See Icarus, above, or http://www-asim.lip6.fr/alliance/

: Logic minimization?

Classical logic minimization isn't terribly relevant for today's
FPGA architecture.  The vpr code above handles some of what's left.

:  All the other stuff that's under the hood of these tools?

Such as "project managers" and other GUI bits I don't want?

: And do you think that your stuff, starting from scratch, will somehow be
: "better" than, say, Xilinx', who've had a ten-year head start on you (and a
: lot more resources to throw at the problem)?

Quoting from the original post:
>> Every single time I"ve purchased hardware tied to
>> proprietary software the proprietary software, no matter how good, sucked
>> ass in the end and never ever did what I really wanted.  No matter how
>> good, bug free, and featureful your proprietary software is and how naive,
>> buggy, and underfeatured the software I write will be, I ALWAYS prefer my
>> own.

So no, he doesn't think he can do "better".  But he (and I) _would_ be
happier, because we understand what the limitations are, and can
address them as _we_ need, independent of someone else's market research.

: I would imagine that most of us who design with FPGAs for a living would
: much rather have the silicon vendors do the hard stuff -- the design
: software -- so we can get on with our jobs, which is building hardware.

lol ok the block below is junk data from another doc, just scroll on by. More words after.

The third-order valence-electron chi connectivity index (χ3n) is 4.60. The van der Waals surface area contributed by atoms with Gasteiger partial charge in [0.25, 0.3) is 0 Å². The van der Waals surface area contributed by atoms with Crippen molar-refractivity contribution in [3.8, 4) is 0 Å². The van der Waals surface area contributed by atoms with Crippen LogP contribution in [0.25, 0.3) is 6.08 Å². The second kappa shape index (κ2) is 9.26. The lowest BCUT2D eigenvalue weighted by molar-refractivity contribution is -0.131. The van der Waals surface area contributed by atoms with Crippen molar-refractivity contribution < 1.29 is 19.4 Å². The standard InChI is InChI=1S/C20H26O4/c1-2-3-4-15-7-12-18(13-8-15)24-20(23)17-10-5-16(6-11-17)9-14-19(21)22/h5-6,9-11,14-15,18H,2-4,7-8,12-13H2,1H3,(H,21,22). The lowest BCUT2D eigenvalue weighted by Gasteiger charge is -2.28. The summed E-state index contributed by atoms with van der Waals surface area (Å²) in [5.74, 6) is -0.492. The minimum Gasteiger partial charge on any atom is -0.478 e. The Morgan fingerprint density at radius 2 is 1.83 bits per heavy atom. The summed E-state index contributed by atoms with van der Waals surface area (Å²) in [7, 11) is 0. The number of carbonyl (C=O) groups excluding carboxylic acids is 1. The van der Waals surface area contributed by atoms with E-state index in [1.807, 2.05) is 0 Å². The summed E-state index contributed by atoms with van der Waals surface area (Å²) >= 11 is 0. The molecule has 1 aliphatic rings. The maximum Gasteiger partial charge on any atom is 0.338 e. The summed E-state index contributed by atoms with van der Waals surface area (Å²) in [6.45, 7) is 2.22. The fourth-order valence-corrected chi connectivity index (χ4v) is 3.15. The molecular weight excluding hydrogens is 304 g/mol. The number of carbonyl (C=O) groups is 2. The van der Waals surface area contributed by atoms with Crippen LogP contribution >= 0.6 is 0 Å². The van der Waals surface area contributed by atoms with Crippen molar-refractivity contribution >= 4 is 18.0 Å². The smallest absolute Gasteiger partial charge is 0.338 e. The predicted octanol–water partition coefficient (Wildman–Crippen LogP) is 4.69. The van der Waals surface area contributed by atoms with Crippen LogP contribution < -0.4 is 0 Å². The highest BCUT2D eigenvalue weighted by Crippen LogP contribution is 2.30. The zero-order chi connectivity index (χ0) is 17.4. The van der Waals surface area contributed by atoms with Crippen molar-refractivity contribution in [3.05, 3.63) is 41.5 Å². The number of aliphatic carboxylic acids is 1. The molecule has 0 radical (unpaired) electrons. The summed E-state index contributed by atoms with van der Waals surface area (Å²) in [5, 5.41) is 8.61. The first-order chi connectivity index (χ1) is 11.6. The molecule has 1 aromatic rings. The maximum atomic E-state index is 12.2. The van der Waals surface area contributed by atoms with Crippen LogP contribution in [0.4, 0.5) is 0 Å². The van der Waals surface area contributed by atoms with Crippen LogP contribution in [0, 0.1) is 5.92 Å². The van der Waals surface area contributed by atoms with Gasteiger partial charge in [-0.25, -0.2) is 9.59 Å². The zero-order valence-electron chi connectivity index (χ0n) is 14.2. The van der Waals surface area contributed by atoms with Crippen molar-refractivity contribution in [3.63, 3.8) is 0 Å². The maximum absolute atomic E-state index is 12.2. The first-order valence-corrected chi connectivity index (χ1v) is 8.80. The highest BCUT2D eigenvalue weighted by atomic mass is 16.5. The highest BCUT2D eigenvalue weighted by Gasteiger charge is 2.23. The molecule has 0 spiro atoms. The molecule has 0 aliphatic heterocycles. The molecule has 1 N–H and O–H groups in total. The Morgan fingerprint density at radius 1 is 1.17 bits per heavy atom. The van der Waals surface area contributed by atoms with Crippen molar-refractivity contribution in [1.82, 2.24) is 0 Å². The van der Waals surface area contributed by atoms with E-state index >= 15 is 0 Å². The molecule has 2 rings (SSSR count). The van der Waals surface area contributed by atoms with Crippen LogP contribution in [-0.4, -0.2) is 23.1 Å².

... and wrestling with license managers, and begging for more money
to pay for continued use of the software.

Peter Alfke (peter@xilinx.com) wrote:

: There is simply no way any one person in his or her lifetime can write
                             ^^^^^^^^^^
: software that can even remotely compete in quality and performance with what
: Xilinx ( and Altera etc. ) have spent and are spending hundreds of thousands
: of man-hours on.

OK, but how about a whole Internet full of people?  That mindset
belongs in the 1980's.  Essentially, you are telling your customers
to "shut up and get back on the couch."

: Always with the sole intent to make it easier to design with the chips,
: because that's where we all make our money from.

So release the bloody bitstream format already!  Peter, I respect you
technically, but I also know who gives you your paycheck, and I know
the rules that corporations are legally obliged to follow.  Those rules
have everything to do with money, and nothing to do with customer's
control over their design.  In particular, the intent of Xilinx's
software is to lock their customers into Xilinx's chips.  Ditto for
Altera.

I'm about to shell out some taxpayers' money for a commercial package,
because the free stuff isn't there yet, and never will be if Xilinx
has its way.  That doesn't mean I'm happy.

I know this question gets hashed over in c.a.f every six months or so,